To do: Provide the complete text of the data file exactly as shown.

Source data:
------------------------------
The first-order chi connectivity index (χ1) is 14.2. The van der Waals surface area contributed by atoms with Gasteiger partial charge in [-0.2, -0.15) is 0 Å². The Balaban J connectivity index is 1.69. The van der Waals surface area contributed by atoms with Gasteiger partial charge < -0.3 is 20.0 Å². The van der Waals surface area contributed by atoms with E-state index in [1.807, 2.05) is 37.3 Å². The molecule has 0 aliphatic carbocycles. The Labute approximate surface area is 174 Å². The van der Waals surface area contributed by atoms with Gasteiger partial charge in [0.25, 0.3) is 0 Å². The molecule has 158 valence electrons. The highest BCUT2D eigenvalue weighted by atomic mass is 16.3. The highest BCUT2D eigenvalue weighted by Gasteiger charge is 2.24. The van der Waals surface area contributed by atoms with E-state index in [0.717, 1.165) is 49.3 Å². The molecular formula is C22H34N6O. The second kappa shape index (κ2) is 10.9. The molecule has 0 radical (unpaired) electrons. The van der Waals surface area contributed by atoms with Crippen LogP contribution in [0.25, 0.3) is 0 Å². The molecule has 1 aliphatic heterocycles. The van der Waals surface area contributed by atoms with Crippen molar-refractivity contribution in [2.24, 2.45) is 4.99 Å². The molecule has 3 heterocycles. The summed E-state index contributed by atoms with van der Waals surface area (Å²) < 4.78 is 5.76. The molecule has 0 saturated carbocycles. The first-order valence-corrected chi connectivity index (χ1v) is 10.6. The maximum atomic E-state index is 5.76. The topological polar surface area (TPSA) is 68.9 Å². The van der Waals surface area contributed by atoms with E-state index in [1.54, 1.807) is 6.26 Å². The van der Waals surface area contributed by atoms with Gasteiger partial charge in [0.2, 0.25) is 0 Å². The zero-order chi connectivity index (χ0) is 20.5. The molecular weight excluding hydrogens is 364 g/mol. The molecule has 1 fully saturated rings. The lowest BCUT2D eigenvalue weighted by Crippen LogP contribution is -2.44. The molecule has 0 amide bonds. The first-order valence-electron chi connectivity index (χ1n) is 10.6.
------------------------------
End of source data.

The first-order chi connectivity index (χ1) is 14.2. The van der Waals surface area contributed by atoms with Gasteiger partial charge in [-0.2, -0.15) is 0 Å². The Balaban J connectivity index is 1.69. The van der Waals surface area contributed by atoms with Gasteiger partial charge < -0.3 is 20.0 Å². The van der Waals surface area contributed by atoms with E-state index in [1.807, 2.05) is 37.3 Å². The molecule has 0 aliphatic carbocycles. The Labute approximate surface area is 174 Å². The van der Waals surface area contributed by atoms with Gasteiger partial charge in [0.25, 0.3) is 0 Å². The molecule has 158 valence electrons. The highest BCUT2D eigenvalue weighted by atomic mass is 16.3. The highest BCUT2D eigenvalue weighted by Gasteiger charge is 2.24. The van der Waals surface area contributed by atoms with E-state index in [0.717, 1.165) is 49.3 Å². The molecular formula is C22H34N6O. The second kappa shape index (κ2) is 10.9. The molecule has 0 radical (unpaired) electrons. The van der Waals surface area contributed by atoms with Crippen LogP contribution in [0.25, 0.3) is 0 Å². The molecule has 1 aliphatic heterocycles. The van der Waals surface area contributed by atoms with Crippen molar-refractivity contribution in [2.24, 2.45) is 4.99 Å². The molecule has 3 heterocycles. The summed E-state index contributed by atoms with van der Waals surface area (Å²) < 4.78 is 5.76. The molecule has 0 saturated carbocycles. The first-order valence-corrected chi connectivity index (χ1v) is 10.6. The maximum atomic E-state index is 5.76. The topological polar surface area (TPSA) is 68.9 Å². The van der Waals surface area contributed by atoms with E-state index in [1.54, 1.807) is 6.26 Å². The van der Waals surface area contributed by atoms with Gasteiger partial charge in [0.2, 0.25) is 0 Å². The zero-order chi connectivity index (χ0) is 20.5. The molecular weight excluding hydrogens is 364 g/mol. The molecule has 1 fully saturated rings. The lowest BCUT2D eigenvalue weighted by Crippen LogP contribution is -2.44. The molecule has 0 amide bonds. The first-order valence-electron chi connectivity index (χ1n) is 10.6.